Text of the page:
On Saturday, Brazilians took to the streets in another massive protest against President Jair Bolsonaro’s deadly negligence during the Covid 19 pandemic.
Thousands of protesters in over forty Brazilian cities took over city streets bearing signs and chants of “fora Bolsonaro genocida (out with the genocidal Bolsonaro)”.
The Brazilian Ministry of Health announced that the country surpassed 500,000 deaths from the coronavirus on June 19th. Over the week, the average death per day rose to over 2000, marking the greatest upward trend of any country this year.
The general average since the start of the pandemic has been 1,000 deaths per day, but since the start of 2021, the average has slowly climbed. The worst moment was in April which witnessed over 3,000 deaths per day. These numbers are both due to and compounded by the infamously slow and inconsistent distribution of vaccines around the country.
As of the writing of this article, 86 million doses of the vaccine have been administered, 62 million receiving the first dose and 24 million receiving the second dose. Together this represents only 29% of the total population. A deeper look into the numbers shows that parts of the country with majority white populations in Southern Brazil (Mato Grosso do Sul, Rio Grande, Parana) have received more vaccinations per capita, while majority Black and Indigenous states (Bahia, Amazons) are being vaccinated at a lower level per capita.
These numbers, indicating a strong racial bias by the federal government, are available only as a result of an effort by several media outlets to calculate Covid rates per state and city. This research partnership was started in January in response to the Bolsonaro government’s decision to restrict access to data on the Covid-19 pandemic.
Representatives of the media partnership made the following public statements:
“At this crucial moment, we left our competition aside for a common good: to provide society with the most accurate data possible about the pandemic. This information guides people and public policies. Without them, the country plunges into a blind flight. Journalism will fulfill its role”, says Alan Gripp, editorial director of O Globo.
Over 400 separate protests occurred in 386 cities across Brazil, including the 27 capitals. Globally, people demonstrated support with events in 52 cities, in countries including the United States, Canada, Germany, France, Portugal, Italy, Finland and Argentina.
The demonstrations represented an intersection of political movements including unions, student groups, feminist and anti-racist organizations. Organizers emphasized the use of masks and sanitizers during the events.
Activists noted to the press the precariousness of mass protests during the pandemic. Romolu Maia, a student organizer and member of the group MTST (Movement of Homeless Workers), said to the news outlet, Folha:
“It is out of necessity that we are going to the streets. Nobody wanted to go to the streets at a time of pandemic, nobody, but unfortunately it is necessary.”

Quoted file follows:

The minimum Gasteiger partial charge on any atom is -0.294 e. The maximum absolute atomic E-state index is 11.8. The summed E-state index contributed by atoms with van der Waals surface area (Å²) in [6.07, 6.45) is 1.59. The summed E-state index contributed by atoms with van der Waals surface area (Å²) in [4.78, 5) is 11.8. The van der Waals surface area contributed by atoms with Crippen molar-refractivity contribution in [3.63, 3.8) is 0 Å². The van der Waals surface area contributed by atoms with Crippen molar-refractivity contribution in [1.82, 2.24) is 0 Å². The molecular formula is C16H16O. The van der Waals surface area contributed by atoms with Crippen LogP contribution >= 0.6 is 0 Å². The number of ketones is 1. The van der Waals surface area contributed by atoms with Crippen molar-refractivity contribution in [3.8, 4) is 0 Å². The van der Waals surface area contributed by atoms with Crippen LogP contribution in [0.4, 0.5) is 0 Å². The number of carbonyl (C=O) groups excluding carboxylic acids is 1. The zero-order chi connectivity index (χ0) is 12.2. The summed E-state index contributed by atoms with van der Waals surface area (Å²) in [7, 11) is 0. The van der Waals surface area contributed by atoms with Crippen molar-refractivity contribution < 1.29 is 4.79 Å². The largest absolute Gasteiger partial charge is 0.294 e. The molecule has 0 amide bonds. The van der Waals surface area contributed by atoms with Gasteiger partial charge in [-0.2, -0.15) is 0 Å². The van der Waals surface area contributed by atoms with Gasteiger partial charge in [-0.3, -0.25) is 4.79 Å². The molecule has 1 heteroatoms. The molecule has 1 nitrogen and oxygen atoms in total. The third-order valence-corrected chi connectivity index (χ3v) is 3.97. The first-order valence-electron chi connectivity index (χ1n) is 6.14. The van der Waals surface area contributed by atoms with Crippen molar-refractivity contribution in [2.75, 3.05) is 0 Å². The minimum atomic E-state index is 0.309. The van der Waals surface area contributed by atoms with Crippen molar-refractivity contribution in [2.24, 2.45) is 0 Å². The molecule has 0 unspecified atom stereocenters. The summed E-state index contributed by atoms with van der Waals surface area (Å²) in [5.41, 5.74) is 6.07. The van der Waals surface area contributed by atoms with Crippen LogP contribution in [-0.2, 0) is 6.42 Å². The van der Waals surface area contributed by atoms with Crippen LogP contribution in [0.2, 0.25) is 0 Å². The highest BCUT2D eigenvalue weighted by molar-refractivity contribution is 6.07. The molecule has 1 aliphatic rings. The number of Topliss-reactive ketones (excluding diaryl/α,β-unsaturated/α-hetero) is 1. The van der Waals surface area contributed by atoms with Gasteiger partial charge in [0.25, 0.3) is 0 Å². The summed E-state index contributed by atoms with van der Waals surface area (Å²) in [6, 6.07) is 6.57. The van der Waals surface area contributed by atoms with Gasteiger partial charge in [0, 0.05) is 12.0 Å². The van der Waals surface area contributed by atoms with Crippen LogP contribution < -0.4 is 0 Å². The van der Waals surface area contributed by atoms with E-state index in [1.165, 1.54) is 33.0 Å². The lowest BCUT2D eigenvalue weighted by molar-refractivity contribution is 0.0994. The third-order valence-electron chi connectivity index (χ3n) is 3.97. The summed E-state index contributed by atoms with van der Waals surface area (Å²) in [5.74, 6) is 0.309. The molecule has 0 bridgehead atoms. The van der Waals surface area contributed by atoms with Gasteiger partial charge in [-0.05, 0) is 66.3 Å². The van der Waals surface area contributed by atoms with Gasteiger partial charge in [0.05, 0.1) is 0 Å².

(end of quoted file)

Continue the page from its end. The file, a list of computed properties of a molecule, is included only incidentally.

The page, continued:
He went on to explain how the the pandemic acutely affects poorer populations and the risk of protesting as a necessary action:
“The ‘stay at home’ is for those who have a home, and whoever does not have a home, stay where?” he asks. “On the street? Under the bridge? Who is not able to pay the rent? Eviction? Overcrowded buses, companies closing jobs.”
In all, the Brazilian protests were estimated to have drawn over 750,000 participants.
That evening President Bolsonarro took to Instagram and mocked the demonstrations with a post showing a small group of protesters in the rural town of Paranaguá. His caption read: “Protest against Bolsonaro closes the street and paralyzes downtown Paranaguá.”
Throughout the pandemic, Bolosonaro, who also contracted and recovered from Covid-19, has mocked the science community calling the virus “a little flu”, refusing life-saving vaccines from international labs and asserting that the vaccines could turn humans into crocodiles.
Despite the president’s malicious abandonment of the population, social groups have continually worked to help secure basic needs for the most vulnerable populations.
If you would like to help here is a list of organizations you can donate to:
Mães da Favela (Mothers of the Ghetto)
A program of the The Cufa initiative (Central Única das Favelas), serves
5,000 communities in the country. Their 2021 goal is to repeat the results of 2020, when 1.3 million basic food baskets were distributed.
Donations can be made through the website (https://www.maesdafavela.com.br/ ) .
Tem Gente com Fome, Da de Comer (If There are Hungry People, Feed Them),
Started by the Black Coalition for Rights, the campaign aims to distribute food, hygiene and cleaning products to 220,000 vulnerable families in all regions of the country. Contributions can be made through the website (https://www.temgentecomfome.com.br )
Amigos Do Bem (Friends of Goodness)
Operating in Northeast Brazil this organization hopes to collect donations to distribute 100,000 basic food baskets to serve more than 500 thousand people.
Donations can be made on the website (https://doar.amigosdobem.org/acaoemergencialpf )